By Mike Carsten

Fredericksburg is a city of about 12,000 people in the Hill Country of Texas, an hour’s drive from both Austin and San Antonio. German pioneers founded the community in 1846, and it has evolved into a heritage tourist destination. Fredericksburg, Texas, postcardMany of the buildings that are composed of timber or native limestone have historical designations.

On weekends, Texans flock to Fredericksburg for the town’s ambiance, museums, and festivals. This trend is perhaps a modern extension to another Hill Country tradition of having a Sunday house in Fredericksburg. These were small dwellings maintained near a church by farmers and ranchers who lived too far to commute for services easily. Their overnight stays included shopping and socializing.

Historic preservation is vital to residents since Fredericksburg touts itself as a unique tourist destination. Many local families can trace their roots back generations in the area. Although there are many memorable places for commercial archeologists, here are my five faves for Fredericksburg:

1: The Wine Garage

A roadside giant holding a bottle and a wrench
Outside this vintage car-themed winery is “Howard Huge,” a roadside giant. His bowtie  and cap make him a somewhat rare supersized roadside salesman. Howard started life at a Chevron gas station in Maine and later worked nearby at Marden’s surplus. He’d been in storage for three decades before a 2017 restoration brought him to the Lone Star State and unveiled a hidden nametag on his shirt. Howard now clutches a wine bottle and wrench along a local stretch of U.S. Highway 290, dubbed the “Wine Trail,” welcoming thirsty guests for a mid-century-tinged local wine tasting. The pit-stop includes a tour of their “garage,” featuring vintage cars and signage.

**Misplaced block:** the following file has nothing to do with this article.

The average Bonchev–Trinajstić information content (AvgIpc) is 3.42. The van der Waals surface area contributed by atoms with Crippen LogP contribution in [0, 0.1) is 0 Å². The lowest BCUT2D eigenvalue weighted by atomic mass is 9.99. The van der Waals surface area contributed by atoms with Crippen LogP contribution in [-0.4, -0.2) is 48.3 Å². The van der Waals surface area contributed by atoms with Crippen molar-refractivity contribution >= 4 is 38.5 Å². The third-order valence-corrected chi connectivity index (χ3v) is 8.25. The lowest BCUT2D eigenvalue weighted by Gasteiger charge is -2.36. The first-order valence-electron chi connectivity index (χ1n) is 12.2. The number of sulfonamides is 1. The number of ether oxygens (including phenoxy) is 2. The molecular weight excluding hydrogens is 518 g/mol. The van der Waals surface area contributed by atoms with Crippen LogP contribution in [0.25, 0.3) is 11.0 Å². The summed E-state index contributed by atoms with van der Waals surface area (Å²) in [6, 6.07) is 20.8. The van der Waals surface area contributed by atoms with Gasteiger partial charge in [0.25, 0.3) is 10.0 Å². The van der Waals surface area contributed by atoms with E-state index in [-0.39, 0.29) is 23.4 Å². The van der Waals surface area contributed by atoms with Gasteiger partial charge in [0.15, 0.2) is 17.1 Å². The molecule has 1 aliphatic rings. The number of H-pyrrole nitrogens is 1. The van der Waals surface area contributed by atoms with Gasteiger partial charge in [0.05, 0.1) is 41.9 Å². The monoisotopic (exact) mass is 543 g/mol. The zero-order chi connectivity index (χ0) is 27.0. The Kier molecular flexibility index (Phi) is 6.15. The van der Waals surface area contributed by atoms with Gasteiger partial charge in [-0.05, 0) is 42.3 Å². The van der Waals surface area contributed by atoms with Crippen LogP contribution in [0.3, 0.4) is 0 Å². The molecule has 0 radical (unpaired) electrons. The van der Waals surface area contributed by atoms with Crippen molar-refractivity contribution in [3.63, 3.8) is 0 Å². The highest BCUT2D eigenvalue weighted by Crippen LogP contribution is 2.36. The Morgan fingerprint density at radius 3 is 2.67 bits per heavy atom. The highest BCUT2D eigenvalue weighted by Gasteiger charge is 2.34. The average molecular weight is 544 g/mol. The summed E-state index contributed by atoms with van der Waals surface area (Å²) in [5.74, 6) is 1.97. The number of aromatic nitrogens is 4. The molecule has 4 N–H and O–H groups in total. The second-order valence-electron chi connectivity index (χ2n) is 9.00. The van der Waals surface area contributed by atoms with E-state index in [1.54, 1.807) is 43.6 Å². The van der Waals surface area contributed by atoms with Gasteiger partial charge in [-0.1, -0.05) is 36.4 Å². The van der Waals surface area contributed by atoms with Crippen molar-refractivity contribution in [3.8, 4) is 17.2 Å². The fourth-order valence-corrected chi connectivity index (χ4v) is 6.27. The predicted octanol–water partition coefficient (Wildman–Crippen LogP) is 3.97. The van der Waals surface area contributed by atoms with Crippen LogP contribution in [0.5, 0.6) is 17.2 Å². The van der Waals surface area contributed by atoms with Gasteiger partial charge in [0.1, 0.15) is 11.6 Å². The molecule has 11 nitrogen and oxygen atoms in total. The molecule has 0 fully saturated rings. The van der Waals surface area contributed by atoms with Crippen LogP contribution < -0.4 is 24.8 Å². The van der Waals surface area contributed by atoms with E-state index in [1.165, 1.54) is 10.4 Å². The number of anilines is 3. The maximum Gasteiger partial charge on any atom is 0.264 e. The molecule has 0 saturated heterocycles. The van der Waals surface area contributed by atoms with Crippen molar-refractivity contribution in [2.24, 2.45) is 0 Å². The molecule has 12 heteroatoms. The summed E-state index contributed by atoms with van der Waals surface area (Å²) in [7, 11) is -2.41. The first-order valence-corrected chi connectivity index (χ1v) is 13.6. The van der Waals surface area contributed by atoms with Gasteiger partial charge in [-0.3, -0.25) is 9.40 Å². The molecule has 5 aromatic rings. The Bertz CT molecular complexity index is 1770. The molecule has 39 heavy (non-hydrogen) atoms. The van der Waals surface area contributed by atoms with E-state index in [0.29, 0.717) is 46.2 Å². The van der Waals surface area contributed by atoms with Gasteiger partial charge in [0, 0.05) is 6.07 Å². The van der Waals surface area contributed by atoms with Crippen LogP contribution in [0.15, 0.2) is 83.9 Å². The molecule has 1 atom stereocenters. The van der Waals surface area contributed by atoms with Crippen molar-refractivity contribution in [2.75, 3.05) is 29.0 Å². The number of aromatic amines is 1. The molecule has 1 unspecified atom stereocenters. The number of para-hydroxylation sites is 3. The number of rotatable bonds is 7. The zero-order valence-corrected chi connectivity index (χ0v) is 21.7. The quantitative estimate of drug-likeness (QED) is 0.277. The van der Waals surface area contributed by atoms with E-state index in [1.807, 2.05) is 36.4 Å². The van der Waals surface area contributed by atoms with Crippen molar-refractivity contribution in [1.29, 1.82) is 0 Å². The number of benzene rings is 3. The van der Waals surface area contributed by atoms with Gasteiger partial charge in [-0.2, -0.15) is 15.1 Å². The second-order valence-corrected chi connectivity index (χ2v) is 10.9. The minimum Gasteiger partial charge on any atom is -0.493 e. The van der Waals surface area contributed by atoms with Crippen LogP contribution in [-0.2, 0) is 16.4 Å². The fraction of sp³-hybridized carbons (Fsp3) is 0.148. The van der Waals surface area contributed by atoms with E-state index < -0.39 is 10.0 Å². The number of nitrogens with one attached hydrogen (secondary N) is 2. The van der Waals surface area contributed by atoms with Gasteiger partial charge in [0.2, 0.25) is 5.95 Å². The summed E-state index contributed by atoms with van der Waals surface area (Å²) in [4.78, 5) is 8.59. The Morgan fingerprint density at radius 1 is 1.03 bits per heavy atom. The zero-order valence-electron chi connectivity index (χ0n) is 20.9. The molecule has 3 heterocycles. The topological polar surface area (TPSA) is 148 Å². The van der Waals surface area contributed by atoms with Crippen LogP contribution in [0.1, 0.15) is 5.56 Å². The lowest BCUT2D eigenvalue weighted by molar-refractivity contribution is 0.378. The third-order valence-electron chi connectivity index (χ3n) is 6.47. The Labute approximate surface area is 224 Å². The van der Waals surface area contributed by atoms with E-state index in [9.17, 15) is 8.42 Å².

2: Keidel Memorial Hospital

The former Keidel Memorial Hospital

The former Keidel Memorial HospitalThe town’s former hospital, Keidel Memorial Hospital, was built on Main Street in 1909 and served patients until 1971. The stone building is currently a kitchen-supply store, named Der Küchen Laden, owned by Penny Perry Hughes, the granddaughter of Dr. Victor Keidel, who operated in the hospital. The exterior features metal lettering from the hospital. The Art Deco west wing, with a large glass block window, was added in the 1930s. Inside, old hospital gurneys serve as display tables for merchandise. A beautiful cast iron staircase leads to an old operating room, where  merchandise such as mixers and blenders are displayed.

To read the rest of this article, members are invited to log in. Not a member? We invite you to join. This article originally appeared in SCA Road Notes, Winter 2020, Vol. 28, No. 4. SCA Road Notes, informally known as SCA News, is a quarterly publication and a member benefit of the Society for Commercial Archeology. Back issues are available for download.

More Articles Join the SCA

Leave a Reply

Your email address will not be published.

Post comment